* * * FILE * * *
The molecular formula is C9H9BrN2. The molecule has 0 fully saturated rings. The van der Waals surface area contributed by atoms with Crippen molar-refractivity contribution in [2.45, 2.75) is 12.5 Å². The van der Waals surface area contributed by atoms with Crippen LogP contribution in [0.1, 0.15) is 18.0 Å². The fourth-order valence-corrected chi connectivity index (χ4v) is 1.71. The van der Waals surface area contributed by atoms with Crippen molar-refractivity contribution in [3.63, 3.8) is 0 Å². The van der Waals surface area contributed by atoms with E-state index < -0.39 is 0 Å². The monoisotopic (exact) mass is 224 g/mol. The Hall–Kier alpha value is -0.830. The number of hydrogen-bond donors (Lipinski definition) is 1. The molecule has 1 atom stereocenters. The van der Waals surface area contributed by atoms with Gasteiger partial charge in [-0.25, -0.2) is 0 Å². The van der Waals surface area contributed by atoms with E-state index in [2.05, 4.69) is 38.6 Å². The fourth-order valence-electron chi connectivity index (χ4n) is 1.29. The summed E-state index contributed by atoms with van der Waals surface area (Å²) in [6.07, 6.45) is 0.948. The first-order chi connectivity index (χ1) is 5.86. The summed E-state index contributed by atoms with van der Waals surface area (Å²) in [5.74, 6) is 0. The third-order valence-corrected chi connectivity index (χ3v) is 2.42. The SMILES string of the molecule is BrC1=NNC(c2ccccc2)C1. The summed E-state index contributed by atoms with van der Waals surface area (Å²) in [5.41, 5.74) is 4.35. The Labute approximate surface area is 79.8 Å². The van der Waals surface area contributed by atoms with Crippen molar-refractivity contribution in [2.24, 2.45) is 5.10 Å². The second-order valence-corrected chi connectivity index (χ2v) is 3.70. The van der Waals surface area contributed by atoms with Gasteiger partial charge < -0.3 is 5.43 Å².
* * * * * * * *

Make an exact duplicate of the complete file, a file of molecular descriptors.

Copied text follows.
The molecular formula is C9H9BrN2. The molecule has 0 fully saturated rings. The van der Waals surface area contributed by atoms with Crippen molar-refractivity contribution in [2.45, 2.75) is 12.5 Å². The van der Waals surface area contributed by atoms with Crippen LogP contribution in [0.1, 0.15) is 18.0 Å². The fourth-order valence-corrected chi connectivity index (χ4v) is 1.71. The van der Waals surface area contributed by atoms with Crippen molar-refractivity contribution in [3.63, 3.8) is 0 Å². The van der Waals surface area contributed by atoms with E-state index < -0.39 is 0 Å². The monoisotopic (exact) mass is 224 g/mol. The Hall–Kier alpha value is -0.830. The number of hydrogen-bond donors (Lipinski definition) is 1. The molecule has 1 atom stereocenters. The van der Waals surface area contributed by atoms with Gasteiger partial charge in [-0.25, -0.2) is 0 Å². The van der Waals surface area contributed by atoms with E-state index in [2.05, 4.69) is 38.6 Å². The fourth-order valence-electron chi connectivity index (χ4n) is 1.29. The summed E-state index contributed by atoms with van der Waals surface area (Å²) in [6.07, 6.45) is 0.948. The first-order chi connectivity index (χ1) is 5.86. The summed E-state index contributed by atoms with van der Waals surface area (Å²) in [5.74, 6) is 0. The third-order valence-corrected chi connectivity index (χ3v) is 2.42. The SMILES string of the molecule is BrC1=NNC(c2ccccc2)C1. The summed E-state index contributed by atoms with van der Waals surface area (Å²) in [5.41, 5.74) is 4.35. The Labute approximate surface area is 79.8 Å². The van der Waals surface area contributed by atoms with Crippen molar-refractivity contribution in [2.24, 2.45) is 5.10 Å². The second-order valence-corrected chi connectivity index (χ2v) is 3.70. The van der Waals surface area contributed by atoms with Gasteiger partial charge < -0.3 is 5.43 Å².